Well I used my card and went to almost every game for over 3 seasons. Always had the same thing to eat: Ice Cream Cup, Popcorn, and Coke. Loved watching Walt Bellemy and tricky Dick Barnett. Also was fascinated with Dick Van Arsdale and even Dave Duetz, a seldom used player that me and my friends swore we could beat in a game of one on one. Funny thing we did get that opportunity later that year in The Village on a rainy day. We were walking by the courts on 6th Avenue and who was there? Dave working on his game believe it or not. We went in to challenge him. He played us 1 against two and we never scored a basket. Just shows how good NBA Players really are. Also remember Earl Monroe joining Clde Fraser. What a backcourt! And these guys were visible all over NYC, and still are. Still remember summer leagues with The Knicks participating with Reed, Bradley, Stallworth, Bowman, Riordon, Cazzie, and even Emmitt Bryant and Hawthorne Wingo. Those NBA players at the time were easy to reach out and touch. Nate Archibald was really good at this. He was always around coaching kids and supporting charity causes. Still does believe it or not.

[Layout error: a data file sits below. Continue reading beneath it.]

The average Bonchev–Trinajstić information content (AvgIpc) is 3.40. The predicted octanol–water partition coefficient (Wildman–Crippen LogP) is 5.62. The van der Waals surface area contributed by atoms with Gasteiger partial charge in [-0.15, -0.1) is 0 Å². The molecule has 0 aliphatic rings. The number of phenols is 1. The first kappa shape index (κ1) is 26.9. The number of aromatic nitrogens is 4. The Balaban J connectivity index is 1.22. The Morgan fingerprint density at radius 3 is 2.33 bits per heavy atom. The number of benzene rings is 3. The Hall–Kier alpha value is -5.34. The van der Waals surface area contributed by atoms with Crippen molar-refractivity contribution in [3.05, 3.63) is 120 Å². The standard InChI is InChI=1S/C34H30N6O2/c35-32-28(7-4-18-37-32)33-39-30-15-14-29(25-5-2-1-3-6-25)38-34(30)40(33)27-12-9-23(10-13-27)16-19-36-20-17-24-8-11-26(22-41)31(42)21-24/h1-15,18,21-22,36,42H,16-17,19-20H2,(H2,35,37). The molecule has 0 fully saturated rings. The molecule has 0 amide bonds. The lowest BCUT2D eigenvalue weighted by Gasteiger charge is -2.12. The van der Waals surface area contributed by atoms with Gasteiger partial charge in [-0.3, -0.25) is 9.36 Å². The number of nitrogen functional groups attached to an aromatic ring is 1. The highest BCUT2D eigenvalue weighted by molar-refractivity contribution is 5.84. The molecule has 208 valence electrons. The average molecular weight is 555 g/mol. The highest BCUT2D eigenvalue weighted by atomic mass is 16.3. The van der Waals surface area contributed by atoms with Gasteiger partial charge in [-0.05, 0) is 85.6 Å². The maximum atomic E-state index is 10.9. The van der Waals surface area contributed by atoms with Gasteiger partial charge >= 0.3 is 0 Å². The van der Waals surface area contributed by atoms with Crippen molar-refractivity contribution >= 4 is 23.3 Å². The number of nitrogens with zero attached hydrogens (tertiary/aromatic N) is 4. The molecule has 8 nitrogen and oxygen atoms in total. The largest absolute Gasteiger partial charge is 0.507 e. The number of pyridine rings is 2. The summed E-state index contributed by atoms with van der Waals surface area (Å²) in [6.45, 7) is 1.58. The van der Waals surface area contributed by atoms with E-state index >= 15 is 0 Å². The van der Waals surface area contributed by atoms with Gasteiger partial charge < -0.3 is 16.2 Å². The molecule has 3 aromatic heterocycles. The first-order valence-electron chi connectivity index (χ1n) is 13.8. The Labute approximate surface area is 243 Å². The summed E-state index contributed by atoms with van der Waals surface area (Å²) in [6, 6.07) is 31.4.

Boy those were the days. But The NBA seemed different than. Remember the NJ Nets first season and how proud we were of John Mathis (current Kennedy HS of NY Coach) playing at the Teaneck Armory. Remember Dr. J playing for the Virginia Squires and packing Rucker Park for games. He was un-believable as was the Connie Hawkins and others.